The cause of most Colorado wildfires is unknown. These legislators want more fire investigators to help change that
Colorado legislators have proposed hiring more wildfire investigators, an effort to reduce the state’s number of unsolved cases.
Legislation sponsored by state Sen. Kerry Donovan and state Rep. Dylan Roberts, would create a wildfire investigation team at the state level to aid local fire departments at a cost of $3 million annually. The bill also requires the state Division of Fire Prevention and Control to ensure the origin and cause data for fires is accurate and used to prevent future fires.
In October, a CPR News Investigation found that among western states, Colorado ranks last at solving large, human-started wildfires. In more than half of those wildfires, investigators were unable to pinpoint the individuals or devices that sparked the fire. Most of the state’s counties, which are responsible for investigating wildfires, do not have a trained wildfire investigator on staff.
CPR News spoke with dozens of current and former wildfire investigators, experts and county and state employees who said that Colorado does not have enough resources to investigate each of the thousands of wildfires reported each year.
“Colorado doesn't do as thorough a job as we possibly should and could on determining the cause of wildland fire,” said Donovan, D-Eagle County, who noted that the bill, SB 22-080, is in early stages. It’s already been substantially amended before its first hearing this afternoon in the Senate Agriculture & Natural Resources committee.
It is not yet known how new investigators at the state Division of Fire Prevention and Control would fit in with investigative efforts by local sheriffs and fire departments. They must currently ask the state for help before the agency can aid in an investigation. Many of Colorado’s largest wildfires occur on federal land, and those wildfires are investigated by the U.S. Forest Service or the Bureau of Land Management.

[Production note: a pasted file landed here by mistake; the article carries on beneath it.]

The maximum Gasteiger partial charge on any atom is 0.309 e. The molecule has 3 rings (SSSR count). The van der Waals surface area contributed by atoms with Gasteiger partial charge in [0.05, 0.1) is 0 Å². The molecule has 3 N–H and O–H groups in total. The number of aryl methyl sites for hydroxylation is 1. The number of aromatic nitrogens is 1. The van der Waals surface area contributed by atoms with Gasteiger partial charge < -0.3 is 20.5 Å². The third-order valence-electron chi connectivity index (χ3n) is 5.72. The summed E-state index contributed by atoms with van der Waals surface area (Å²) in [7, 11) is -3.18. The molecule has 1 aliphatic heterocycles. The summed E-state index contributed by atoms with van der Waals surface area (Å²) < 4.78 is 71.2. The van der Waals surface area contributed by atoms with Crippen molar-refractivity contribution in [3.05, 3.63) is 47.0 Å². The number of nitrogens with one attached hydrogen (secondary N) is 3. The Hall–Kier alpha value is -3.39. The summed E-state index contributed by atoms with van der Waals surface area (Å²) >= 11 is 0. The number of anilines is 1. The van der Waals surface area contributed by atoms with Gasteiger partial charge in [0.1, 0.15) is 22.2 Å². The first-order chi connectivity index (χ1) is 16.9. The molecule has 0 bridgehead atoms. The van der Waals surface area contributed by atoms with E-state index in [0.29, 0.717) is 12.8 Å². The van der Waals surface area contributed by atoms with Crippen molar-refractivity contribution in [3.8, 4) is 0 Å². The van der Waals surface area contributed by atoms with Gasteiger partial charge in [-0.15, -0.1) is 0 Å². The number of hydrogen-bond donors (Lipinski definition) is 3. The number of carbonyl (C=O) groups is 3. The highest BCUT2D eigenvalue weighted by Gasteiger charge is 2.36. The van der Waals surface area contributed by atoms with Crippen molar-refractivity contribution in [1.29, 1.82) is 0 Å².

Related: We now know lightning didn’t spark the Marshall fire, but not much else is publicly known about the investigation
Donovan said discussions are ongoing “to see how best the Division thinks that they can support the locals and vice versa, kind of how that chain of command should work.” She envisions regional teams of state investigators. That’s similar to Utah’s model, and that state is the best in the western U.S. at identifying wildfire causes, according to CPR’s analysis.
The Division of Fire Prevention and Control told CPR back in October that it has six people certified in wildfire investigation, or in the process of obtaining certification. It also has a dog trained to find arson evidence. Utah currently has more than double the number of state investigators, with a chief investigator who manages them.
Mike Morgan, the director of the Division of Fire Prevention and Control, said through a spokeswoman that he looks forward to working with the bill sponsors and hearing more about what they want to accomplish through DFPC.
Gov. Jared Polis, while not referencing this specific bill, signaled his support for beefing up state investigations in a December interview with CPR News’ Colorado Matters.
“I think we have to have a real conversation about what resources are needed. Given the numbers of fires we're having and the increased incidence at both the local level and the state level to hold people accountable,” Polis said.
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